In general, the fiduciary duty of the board of directors covers the duty of care, the duty of good faith, and the duty of loyalty. One argument is that the use of cross-default provisions will breach the duty of care. These provisions in a financing agreement can be harmful to a company because they significantly increase the company’s obligation in the event of a default on one loan. Instead of just one loan going into default at a time, the existence of cross-default provisions in multiple loan agreements means that multiple loans of the company all go into default at the same time. Thus, one can contend that the board of directors is neglecting its duty of care towards the company’s business by letting the company simultaneously incur more debt.

 

One defense for the board of directors with respect to this is that decisions to incur more debt fall under the scope of the business judgment rule. This is a valid defense. The rest is then up to the board of directors to ensure that when they enter into financing arrangements, they have considered the business judgment rule.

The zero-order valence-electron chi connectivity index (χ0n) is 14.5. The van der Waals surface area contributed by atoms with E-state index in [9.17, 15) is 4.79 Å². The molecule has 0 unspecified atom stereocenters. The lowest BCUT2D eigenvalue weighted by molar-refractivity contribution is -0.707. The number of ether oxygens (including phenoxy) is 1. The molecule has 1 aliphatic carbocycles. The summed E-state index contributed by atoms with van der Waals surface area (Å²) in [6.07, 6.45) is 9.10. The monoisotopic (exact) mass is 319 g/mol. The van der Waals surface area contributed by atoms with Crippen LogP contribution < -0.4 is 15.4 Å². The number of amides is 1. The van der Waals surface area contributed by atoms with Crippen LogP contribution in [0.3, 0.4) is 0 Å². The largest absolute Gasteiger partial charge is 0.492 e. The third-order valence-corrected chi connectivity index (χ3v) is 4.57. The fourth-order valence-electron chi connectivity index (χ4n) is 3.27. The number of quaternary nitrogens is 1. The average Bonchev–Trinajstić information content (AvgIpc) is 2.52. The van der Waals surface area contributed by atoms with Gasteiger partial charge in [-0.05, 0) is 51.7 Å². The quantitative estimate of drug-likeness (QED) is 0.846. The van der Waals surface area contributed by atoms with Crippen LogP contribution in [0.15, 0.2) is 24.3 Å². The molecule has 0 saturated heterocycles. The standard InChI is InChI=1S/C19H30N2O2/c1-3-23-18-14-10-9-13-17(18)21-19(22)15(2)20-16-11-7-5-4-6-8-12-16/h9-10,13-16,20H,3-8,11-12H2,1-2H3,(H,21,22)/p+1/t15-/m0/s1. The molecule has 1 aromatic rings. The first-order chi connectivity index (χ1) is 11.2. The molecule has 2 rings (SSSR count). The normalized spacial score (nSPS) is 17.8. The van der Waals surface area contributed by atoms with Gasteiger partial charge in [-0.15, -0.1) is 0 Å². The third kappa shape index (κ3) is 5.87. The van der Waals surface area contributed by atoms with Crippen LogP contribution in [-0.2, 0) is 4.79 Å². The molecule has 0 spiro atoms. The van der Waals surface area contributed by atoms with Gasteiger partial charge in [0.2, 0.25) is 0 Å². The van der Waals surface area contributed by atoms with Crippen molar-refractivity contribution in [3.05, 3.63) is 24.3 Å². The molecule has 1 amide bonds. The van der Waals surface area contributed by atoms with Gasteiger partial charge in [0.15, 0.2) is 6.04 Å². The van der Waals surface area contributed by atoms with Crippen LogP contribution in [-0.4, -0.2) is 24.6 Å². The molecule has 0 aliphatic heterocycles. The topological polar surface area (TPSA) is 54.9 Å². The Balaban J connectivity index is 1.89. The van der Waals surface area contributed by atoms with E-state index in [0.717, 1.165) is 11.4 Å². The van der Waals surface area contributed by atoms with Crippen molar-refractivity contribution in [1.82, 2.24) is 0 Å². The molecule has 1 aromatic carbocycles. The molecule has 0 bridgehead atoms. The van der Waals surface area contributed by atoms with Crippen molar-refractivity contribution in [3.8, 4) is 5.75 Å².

In conclusion, parties to financing arrangements need to make sure that they use cross-default provisions if it is necessary and applicable. In doing so, the parties also need to consider the validity and enforceability of cross-default provisions, as well as how the board’s fiduciary duties will be implicated.

 

Rizky Raditya Lumempouw is an LLM candidate for the Traditional LLM at NYU Law. Prior to NYU, Rizky practiced banking and finance law at Assegaf Hamzah & Partners, the largest law firm in Indonesia. After several years there, Rizky decided to continue his career as a corporate lawyer at S&B Law Firm, a boutique law firm in Indonesia. Rizky was also a teaching assistant for the business law program at Jentera School of Law. He is admitted to practice law in Indonesia.